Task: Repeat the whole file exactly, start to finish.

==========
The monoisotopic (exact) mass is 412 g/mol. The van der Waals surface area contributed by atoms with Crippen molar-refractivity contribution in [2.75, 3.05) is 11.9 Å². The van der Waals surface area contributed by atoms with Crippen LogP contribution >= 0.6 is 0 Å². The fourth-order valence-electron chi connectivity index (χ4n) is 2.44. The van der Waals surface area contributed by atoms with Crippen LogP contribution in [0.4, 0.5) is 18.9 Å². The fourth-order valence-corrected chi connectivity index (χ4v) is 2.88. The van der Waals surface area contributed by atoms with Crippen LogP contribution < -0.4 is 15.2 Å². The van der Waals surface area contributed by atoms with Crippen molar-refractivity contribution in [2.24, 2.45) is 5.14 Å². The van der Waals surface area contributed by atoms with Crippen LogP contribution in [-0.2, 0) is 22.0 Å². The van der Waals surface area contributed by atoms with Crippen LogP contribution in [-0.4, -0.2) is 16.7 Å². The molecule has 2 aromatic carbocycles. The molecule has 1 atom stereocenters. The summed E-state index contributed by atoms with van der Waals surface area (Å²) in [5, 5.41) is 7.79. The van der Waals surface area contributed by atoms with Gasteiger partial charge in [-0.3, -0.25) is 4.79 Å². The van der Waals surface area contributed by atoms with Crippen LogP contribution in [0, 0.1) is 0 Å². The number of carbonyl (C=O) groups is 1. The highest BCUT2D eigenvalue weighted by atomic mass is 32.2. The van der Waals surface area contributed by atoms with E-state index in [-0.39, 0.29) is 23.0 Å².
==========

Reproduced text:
The monoisotopic (exact) mass is 412 g/mol. The van der Waals surface area contributed by atoms with Crippen molar-refractivity contribution in [2.75, 3.05) is 11.9 Å². The van der Waals surface area contributed by atoms with Crippen LogP contribution >= 0.6 is 0 Å². The fourth-order valence-electron chi connectivity index (χ4n) is 2.44. The van der Waals surface area contributed by atoms with Crippen LogP contribution in [0.4, 0.5) is 18.9 Å². The fourth-order valence-corrected chi connectivity index (χ4v) is 2.88. The van der Waals surface area contributed by atoms with Crippen LogP contribution < -0.4 is 15.2 Å². The van der Waals surface area contributed by atoms with Crippen molar-refractivity contribution in [2.24, 2.45) is 5.14 Å². The van der Waals surface area contributed by atoms with Crippen LogP contribution in [-0.2, 0) is 22.0 Å². The van der Waals surface area contributed by atoms with Crippen LogP contribution in [-0.4, -0.2) is 16.7 Å². The molecule has 2 aromatic carbocycles. The molecule has 1 atom stereocenters. The summed E-state index contributed by atoms with van der Waals surface area (Å²) in [5, 5.41) is 7.79. The van der Waals surface area contributed by atoms with Gasteiger partial charge in [-0.3, -0.25) is 4.79 Å². The van der Waals surface area contributed by atoms with Crippen LogP contribution in [0, 0.1) is 0 Å². The number of carbonyl (C=O) groups is 1. The highest BCUT2D eigenvalue weighted by atomic mass is 32.2. The van der Waals surface area contributed by atoms with E-state index in [-0.39, 0.29) is 23.0 Å².